During local development, you may need to test something against your production or remote databases. There are a couple of things you can do to achieve this.
- Copy the remote database to local - backing up your server database, fetching it, and importing it locally. This is one of the best methods to develop applications locally. But it has some drawbacks. For example, it can be cumbersome if you want to test something quickly. Also, if your database is big > 5GB, backing up, downloading, and importing can be slow.
- The second option is to open up your server firewall for your IP and configure MySQL to accept remote connections from your IP.
- The third option is to use an SSH tunnel from your local to your remote machine. Note that you need SSH access to use this method.
How to create a MySQL SSH tunnel?
To create a MySQL SSH tunnel, execute the following command:
$ ssh -NL 3307:localhost:3306 REMOTE_USER@REMOTE_IP
3307 is the port you'd want your newly created tunnel to listen on.
3306 is the remote port - this is the MySQL port on your remote machine.
REMOTE_USER is your SSH user
REMOTE_IP is your server IP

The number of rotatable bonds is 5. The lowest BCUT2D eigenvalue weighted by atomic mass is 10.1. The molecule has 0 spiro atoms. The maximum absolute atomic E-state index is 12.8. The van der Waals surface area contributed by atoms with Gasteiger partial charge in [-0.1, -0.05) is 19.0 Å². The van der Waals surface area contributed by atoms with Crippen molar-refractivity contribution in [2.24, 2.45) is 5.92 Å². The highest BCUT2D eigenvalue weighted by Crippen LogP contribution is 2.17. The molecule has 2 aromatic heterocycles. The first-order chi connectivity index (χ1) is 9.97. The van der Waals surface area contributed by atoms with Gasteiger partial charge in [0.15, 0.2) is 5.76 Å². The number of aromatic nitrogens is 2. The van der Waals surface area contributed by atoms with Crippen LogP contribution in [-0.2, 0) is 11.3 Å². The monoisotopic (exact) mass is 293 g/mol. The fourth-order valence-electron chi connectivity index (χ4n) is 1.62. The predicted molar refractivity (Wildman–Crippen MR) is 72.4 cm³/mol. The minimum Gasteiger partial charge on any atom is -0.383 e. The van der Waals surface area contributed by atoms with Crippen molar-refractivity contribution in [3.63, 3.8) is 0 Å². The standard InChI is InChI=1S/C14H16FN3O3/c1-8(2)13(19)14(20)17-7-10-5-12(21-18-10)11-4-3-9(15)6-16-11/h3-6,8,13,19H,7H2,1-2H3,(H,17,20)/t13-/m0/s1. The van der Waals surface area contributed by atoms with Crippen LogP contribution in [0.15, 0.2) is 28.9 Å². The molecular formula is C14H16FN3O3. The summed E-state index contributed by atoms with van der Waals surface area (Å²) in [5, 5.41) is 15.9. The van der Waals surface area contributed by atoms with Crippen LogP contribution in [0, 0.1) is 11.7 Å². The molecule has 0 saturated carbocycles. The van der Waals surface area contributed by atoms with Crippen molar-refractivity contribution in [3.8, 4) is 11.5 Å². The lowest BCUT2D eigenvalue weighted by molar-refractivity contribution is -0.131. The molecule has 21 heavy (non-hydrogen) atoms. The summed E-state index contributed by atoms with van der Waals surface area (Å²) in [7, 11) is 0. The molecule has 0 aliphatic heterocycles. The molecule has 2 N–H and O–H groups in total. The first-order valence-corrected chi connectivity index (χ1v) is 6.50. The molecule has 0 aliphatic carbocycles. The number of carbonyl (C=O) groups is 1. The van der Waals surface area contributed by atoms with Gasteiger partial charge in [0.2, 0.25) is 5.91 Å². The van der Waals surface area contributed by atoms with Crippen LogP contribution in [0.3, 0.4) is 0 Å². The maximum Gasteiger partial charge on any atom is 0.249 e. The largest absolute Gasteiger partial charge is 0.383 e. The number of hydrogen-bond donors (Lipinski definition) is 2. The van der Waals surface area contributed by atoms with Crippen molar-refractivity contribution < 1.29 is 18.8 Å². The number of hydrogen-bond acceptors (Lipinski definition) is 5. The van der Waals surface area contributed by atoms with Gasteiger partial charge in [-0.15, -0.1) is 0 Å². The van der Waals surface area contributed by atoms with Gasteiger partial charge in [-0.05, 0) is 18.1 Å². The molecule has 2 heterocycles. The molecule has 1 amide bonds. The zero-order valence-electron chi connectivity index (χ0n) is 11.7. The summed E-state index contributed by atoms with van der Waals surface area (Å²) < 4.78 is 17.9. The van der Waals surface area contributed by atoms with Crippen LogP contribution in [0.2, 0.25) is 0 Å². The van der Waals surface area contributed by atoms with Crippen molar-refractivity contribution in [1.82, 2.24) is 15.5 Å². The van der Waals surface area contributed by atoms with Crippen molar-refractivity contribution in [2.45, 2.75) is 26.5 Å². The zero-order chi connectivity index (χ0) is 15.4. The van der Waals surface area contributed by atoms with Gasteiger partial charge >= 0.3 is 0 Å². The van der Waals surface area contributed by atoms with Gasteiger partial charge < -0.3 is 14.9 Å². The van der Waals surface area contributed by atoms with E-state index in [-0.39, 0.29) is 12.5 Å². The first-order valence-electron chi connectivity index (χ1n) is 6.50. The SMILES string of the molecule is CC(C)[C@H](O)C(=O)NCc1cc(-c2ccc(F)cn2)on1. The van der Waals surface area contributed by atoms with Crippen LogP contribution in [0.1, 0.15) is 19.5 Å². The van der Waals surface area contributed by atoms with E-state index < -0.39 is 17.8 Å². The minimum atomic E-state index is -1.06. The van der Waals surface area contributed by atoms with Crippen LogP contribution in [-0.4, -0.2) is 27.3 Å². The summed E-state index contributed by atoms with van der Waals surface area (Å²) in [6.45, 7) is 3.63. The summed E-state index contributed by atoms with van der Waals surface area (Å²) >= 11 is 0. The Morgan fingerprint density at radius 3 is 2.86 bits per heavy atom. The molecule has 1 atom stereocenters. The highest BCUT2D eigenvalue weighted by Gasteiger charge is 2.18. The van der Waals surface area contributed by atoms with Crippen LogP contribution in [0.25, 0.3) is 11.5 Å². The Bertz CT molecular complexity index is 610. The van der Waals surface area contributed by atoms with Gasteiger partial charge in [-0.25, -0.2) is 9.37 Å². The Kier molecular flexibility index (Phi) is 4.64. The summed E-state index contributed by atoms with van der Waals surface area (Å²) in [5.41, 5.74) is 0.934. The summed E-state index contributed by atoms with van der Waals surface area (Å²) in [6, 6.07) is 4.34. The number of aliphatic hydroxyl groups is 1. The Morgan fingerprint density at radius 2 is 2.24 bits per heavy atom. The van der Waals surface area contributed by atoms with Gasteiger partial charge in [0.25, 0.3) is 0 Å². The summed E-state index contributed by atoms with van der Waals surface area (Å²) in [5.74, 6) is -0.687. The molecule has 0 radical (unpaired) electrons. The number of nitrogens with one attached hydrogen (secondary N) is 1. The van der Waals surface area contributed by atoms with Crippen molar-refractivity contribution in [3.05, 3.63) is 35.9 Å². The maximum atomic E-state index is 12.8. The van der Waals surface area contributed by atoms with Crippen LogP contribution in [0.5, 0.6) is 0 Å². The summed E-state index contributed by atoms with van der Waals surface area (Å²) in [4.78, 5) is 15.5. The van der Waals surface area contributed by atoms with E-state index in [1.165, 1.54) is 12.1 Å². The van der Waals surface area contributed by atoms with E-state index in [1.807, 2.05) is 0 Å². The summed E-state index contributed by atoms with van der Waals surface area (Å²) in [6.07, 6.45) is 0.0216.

-N Do not execute a remote command. This is useful for just forwarding ports. Refer to the description of SessionType in ssh_config(5) for details.
-L Is used to specify the address.
Test if your tunnel works
To test if your tunnel works, try to connect to your remote database locally.
$ mysql -uroot -h 127.0.0.1 -p -P 3307
This example presumes that
root is your remote user and your MySQL user has a password.
You should omit the
-p flag if your MySQL user doesn't have a password.
If your connection works, you should see
➜ ~ mysql -uroot -h 127.0.0.1 -P 3307 Welcome to the MySQL monitor. Commands end with ; or \g. Your MySQL connection id is 60324943 Server version: XXXXX-log Percona Server (GPL), Release 34, Revision 2e68637 Copyright (c) 2000, 2023, Oracle and/or its affiliates. Oracle is a registered trademark of Oracle Corporation and/or its affiliates. Other names may be trademarks of their respective owners. Type 'help;' or '\h' for help. Type '\c' to clear the current input statement. mysql>
If if doesn't work, you'll see the following error:
➜ ~ mysql -uroot -h 127.0.0.1 -P 3307 ERROR 2003 (HY000): Can't connect to MySQL server on '127.0.0.1:3307' (61)
Go back to the example and make sure your user, port and IP are correct.